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Sudopedia: Kraken Fish

 
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keith



Joined: 19 Sep 2005
Posts: 3178
Location: near Detroit, Michigan, USA

PostPosted: Wed Nov 21, 2012 7:30 am    Post subject: Sudopedia: Kraken Fish Reply with quote

Kraken Fish

A Kraken Fish is a fish pattern which is connected to a candidate elimination cell (CEC) in such a way that placing this candidate would reduce the secondary set to a size smaller than the defining set.
Here is a diagram depicting a Kraken X-Wing. It has 2 CECs.
Code:
.-------.-------.-------.
| . / . | . / . | . . . |
| . X . | . X . | . * . |
| . / . | . / . | . . . |
:-------+-------+-------:
| . / . | . / . | . . . |
| . X . | . X . | . * . |
| . / . | . / . | . . . |
:-------+-------+-------:
| . / . | . / . | . . . |
| . X . | . / . | . . . |
| / / X | / / / | / X / |
'-------'-------'-------'


There is a potential X-Wing in columns 2 & 5 and rows 2 & 5. The candidate in r8c2 acts as a fin, but because it does not share a box with one of the candidates forming the X-Wing, it does not cause any eliminations that would normally occur in a Finned X-Wing. The pattern has 2 columns covering 3 rows.

Now consider what would happen if either r2c8 or r5c8 would contain digit X. Both would eliminate all candidates in their own row and, through the strong link in row 9, the candidate in r8c2, leaving a pattern with 2 columns covering 1 row, an impossible situation.

A Kraken-related Extended 2-String Kite Example

Next consider the example below. This is identical to the Kraken X-wing example except the candidate has benn removed from cell r2c2. The resultant pattern is a 2-string kite consisting of conjugate pairs AB and CD and an additional conjugate pair EF. This is an example of a more general technique called the extended 2-string kite technique.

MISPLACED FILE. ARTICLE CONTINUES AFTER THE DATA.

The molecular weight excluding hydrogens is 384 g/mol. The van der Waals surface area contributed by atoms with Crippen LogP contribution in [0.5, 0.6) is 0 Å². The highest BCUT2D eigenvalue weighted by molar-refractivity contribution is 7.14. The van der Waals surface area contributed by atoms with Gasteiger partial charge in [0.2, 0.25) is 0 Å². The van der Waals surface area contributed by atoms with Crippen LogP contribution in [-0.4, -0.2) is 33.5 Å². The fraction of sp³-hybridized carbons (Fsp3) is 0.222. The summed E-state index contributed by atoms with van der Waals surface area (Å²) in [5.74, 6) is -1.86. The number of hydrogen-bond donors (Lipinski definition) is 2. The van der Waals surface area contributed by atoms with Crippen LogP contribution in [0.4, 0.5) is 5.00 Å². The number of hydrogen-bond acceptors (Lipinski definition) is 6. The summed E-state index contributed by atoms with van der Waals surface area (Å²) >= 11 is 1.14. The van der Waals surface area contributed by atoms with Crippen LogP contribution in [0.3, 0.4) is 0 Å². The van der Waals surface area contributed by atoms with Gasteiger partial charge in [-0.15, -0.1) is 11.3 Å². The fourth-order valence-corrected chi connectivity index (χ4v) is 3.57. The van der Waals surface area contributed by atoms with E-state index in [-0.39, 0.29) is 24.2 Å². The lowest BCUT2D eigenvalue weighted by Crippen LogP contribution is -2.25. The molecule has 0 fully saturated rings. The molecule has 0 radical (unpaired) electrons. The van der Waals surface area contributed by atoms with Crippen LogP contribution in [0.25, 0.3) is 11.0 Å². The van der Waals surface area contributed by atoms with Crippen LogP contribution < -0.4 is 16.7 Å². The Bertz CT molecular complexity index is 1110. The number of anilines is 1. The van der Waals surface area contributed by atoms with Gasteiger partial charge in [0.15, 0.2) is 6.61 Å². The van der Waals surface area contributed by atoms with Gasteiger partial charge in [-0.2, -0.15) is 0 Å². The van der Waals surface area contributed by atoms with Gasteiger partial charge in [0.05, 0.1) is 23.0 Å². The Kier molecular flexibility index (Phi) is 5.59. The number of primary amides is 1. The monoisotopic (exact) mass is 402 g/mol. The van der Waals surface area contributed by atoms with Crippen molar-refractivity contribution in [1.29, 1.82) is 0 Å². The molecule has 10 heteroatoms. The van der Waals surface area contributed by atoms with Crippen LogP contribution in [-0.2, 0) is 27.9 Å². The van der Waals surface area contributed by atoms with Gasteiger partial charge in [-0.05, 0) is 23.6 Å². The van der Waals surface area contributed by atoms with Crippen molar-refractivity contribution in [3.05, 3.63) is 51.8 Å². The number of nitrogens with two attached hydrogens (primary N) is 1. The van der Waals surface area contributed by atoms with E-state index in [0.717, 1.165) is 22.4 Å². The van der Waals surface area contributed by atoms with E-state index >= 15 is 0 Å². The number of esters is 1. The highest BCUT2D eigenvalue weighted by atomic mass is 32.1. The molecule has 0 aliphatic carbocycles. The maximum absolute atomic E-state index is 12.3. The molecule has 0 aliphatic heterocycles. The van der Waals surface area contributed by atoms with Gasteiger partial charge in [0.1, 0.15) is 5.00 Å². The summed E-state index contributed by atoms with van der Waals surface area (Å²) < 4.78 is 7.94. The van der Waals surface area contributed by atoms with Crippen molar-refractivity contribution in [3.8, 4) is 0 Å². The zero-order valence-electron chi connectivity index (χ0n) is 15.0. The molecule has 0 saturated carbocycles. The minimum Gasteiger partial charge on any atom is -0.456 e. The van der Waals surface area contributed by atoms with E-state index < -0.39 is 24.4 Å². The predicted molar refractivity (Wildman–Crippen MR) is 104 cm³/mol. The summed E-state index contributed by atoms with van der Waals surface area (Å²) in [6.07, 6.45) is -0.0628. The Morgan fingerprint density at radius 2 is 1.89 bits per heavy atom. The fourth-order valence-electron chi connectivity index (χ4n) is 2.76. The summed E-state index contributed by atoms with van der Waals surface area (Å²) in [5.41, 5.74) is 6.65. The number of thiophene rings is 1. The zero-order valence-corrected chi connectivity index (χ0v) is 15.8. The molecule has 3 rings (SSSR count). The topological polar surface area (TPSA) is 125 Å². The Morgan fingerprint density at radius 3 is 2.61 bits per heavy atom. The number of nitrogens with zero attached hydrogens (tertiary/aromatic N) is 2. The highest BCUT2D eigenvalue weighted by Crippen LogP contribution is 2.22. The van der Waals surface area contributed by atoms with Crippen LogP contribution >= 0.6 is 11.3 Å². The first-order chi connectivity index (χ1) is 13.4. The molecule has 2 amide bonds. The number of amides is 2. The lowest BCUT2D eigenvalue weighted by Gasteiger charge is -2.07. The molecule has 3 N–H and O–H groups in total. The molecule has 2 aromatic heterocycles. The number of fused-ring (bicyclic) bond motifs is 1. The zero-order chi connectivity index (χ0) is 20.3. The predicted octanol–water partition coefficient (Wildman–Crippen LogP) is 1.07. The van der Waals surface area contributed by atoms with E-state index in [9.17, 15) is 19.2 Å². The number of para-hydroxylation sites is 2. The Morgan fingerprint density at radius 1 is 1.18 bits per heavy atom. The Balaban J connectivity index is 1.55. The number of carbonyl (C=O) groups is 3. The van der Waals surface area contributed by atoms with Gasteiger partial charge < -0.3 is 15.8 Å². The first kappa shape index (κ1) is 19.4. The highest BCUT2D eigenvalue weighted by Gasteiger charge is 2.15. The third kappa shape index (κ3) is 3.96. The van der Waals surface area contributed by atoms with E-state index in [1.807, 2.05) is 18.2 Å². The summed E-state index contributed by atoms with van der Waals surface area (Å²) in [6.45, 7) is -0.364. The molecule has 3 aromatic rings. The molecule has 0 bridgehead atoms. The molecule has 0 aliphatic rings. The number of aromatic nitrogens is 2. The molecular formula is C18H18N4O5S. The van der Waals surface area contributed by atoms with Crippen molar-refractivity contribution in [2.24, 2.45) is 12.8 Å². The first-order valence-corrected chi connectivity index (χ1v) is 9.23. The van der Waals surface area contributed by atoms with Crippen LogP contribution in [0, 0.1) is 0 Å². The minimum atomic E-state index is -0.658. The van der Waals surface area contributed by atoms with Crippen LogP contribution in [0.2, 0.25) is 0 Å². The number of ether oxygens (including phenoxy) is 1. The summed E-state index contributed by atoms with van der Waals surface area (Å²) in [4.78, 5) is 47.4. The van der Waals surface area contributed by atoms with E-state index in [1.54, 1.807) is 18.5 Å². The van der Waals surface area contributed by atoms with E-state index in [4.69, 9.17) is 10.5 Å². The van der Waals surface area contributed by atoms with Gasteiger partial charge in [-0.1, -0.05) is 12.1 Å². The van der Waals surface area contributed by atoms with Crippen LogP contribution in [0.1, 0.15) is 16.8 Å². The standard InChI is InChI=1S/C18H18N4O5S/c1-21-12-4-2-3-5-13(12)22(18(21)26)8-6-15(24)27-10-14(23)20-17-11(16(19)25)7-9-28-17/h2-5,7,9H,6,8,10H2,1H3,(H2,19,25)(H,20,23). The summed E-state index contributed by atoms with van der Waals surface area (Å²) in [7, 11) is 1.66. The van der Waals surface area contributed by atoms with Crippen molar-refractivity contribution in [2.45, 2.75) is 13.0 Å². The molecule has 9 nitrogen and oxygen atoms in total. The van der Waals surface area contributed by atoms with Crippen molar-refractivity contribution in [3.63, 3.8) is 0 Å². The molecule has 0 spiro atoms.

Code:
.-------.-------.-------.
| . - . | . - . | . . . |
| . - . | . F . | . * . |
| . - . | . - . | . . . |
:-------+-------+-------:
| . - . | . - . | . . . |
| . D . | . E . | . * . |
| . - . | . - . | . . . |
:-------+-------+-------:
| . - . | . - . | . . . |
| . C . | . - . | . . . |
| - - A | - - - | - B - |
'-------'-------'-------'

How it works. Since A and C are peers, at most only one of them can be X. This means that either or both of their conjugates B and D must be X. If B is X then r25c8 cannot be X. If B is not X, then D must be X and its peer E must be not X. Therefore E's conjugate F must be X. Therefore r25c8 cannot be X. So you get the same eliminations as the Kraken X-wing. A similar argument holds if r5c2 had been eliminated instead of r2c2. This means that either r2c2 or r5c2 but not both can be eliminated from the Kraken X-wing pattern without changing the results. The extended 2-string kite pattern occurs more often then the Kraken X=wing in puzzles.

Connection Types

In the example, the CECs are connected to the pattern with a direct weak link and an indirect connection via a strong link. However, there are several other methods to connect the CEC to the fish pattern:

Strong links
Grouped strong links
Almost Locked Sets

As a result, the CEC does not even need to be a candidate for the same digit as the pattern. The following diagram shows how an X-Wing pattern for digit X can eliminate a candidate for digit Y.
Code:
.  -  .  | .  -  .  |  .  .  .
.  X  .  | .  X  .  |  .  XY .
.  -  .  | .  -  .  |  .  .  .
---------+----------+---------
.  -  .  | .  -  .  |  .  .  .
.  X  .  | .  X  .  |  .  .  .
.  -  .  | .  -  .  |  .  .  .
---------+----------+---------
.  -  .  | .  -  .  |  .  .  .
.  X  .  | .  -  .  |  .  .  .
.  -  XY | .  -  .  |  . CEC .

In this example, a similar Finned X-Wing is present, but r2c8 and r9c3 are both bivalue cells with candidates XY. Placing Y in the CEC at r9c8 would force both these cells to X and reduce the fish pattern to a single row and 2 columns.

External Link

Kraken Fish (New Sudoku Players' Forums)
http://forum.enjoysudoku.com/viewtopic.php?t=5143


Last edited by keith on Wed Nov 21, 2012 7:56 am; edited 4 times in total
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keith



Joined: 19 Sep 2005
Posts: 3178
Location: near Detroit, Michigan, USA

PostPosted: Wed Nov 21, 2012 7:32 am    Post subject: Nienhaus Comments Reply with quote

Talk: Kraken Fish

If you eliminate either r2c2 or r2c4 from the Kraken X-wing example, you still get the same eliminations. The resultant pattern is a 2 string kite and a conjugate pair, where one cell of the conjugate pair is a peer of one cell of the 2 string kite. This occurs more often than the Kraken X-wing. The Kraken X-wing pattern has one cell of an x-wing merged with a one cell of a 2 string kite. This concept of adding a conjugate pair to an existing pattern also works for the empty rectangle technique. It gives an extra cell elimination.

Nienhaus
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arkietech



Joined: 31 Jul 2008
Posts: 1727
Location: Northwest Arkansas USA

PostPosted: Wed Nov 21, 2012 2:02 pm    Post subject: Reply with quote

Kraken x-wing = x-wing with extended fin

I can see the latter easier. Very Happy
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keith